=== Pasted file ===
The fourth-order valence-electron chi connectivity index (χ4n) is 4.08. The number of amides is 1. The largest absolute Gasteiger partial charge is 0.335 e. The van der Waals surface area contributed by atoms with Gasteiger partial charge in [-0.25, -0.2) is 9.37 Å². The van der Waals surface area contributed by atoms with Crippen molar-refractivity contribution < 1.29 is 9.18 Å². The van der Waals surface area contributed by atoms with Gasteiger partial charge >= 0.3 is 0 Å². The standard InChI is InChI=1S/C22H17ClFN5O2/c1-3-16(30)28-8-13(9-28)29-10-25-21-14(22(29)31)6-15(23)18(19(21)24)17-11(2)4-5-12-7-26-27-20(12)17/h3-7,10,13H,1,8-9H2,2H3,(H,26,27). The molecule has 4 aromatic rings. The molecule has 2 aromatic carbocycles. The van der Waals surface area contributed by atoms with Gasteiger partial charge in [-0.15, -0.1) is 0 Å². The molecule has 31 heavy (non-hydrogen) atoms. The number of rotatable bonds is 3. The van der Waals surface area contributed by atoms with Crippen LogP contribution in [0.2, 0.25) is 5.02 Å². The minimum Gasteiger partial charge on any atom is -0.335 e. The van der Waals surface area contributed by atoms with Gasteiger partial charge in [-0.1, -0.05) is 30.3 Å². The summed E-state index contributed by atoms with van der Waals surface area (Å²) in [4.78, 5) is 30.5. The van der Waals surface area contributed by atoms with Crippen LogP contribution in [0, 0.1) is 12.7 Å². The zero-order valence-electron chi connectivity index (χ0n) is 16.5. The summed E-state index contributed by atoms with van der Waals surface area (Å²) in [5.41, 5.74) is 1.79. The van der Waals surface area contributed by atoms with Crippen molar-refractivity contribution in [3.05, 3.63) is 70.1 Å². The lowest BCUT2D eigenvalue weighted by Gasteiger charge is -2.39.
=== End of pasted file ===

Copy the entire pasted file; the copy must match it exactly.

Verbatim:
The fourth-order valence-electron chi connectivity index (χ4n) is 4.08. The number of amides is 1. The largest absolute Gasteiger partial charge is 0.335 e. The van der Waals surface area contributed by atoms with Gasteiger partial charge in [-0.25, -0.2) is 9.37 Å². The van der Waals surface area contributed by atoms with Crippen molar-refractivity contribution < 1.29 is 9.18 Å². The van der Waals surface area contributed by atoms with Gasteiger partial charge >= 0.3 is 0 Å². The standard InChI is InChI=1S/C22H17ClFN5O2/c1-3-16(30)28-8-13(9-28)29-10-25-21-14(22(29)31)6-15(23)18(19(21)24)17-11(2)4-5-12-7-26-27-20(12)17/h3-7,10,13H,1,8-9H2,2H3,(H,26,27). The molecule has 4 aromatic rings. The molecule has 2 aromatic carbocycles. The van der Waals surface area contributed by atoms with Gasteiger partial charge in [-0.15, -0.1) is 0 Å². The molecule has 31 heavy (non-hydrogen) atoms. The number of rotatable bonds is 3. The van der Waals surface area contributed by atoms with Crippen LogP contribution in [0.2, 0.25) is 5.02 Å². The minimum Gasteiger partial charge on any atom is -0.335 e. The van der Waals surface area contributed by atoms with Gasteiger partial charge in [-0.1, -0.05) is 30.3 Å². The summed E-state index contributed by atoms with van der Waals surface area (Å²) in [4.78, 5) is 30.5. The van der Waals surface area contributed by atoms with Crippen LogP contribution in [0, 0.1) is 12.7 Å². The zero-order valence-electron chi connectivity index (χ0n) is 16.5. The summed E-state index contributed by atoms with van der Waals surface area (Å²) in [5.41, 5.74) is 1.79. The van der Waals surface area contributed by atoms with Crippen molar-refractivity contribution in [3.05, 3.63) is 70.1 Å². The lowest BCUT2D eigenvalue weighted by Gasteiger charge is -2.39.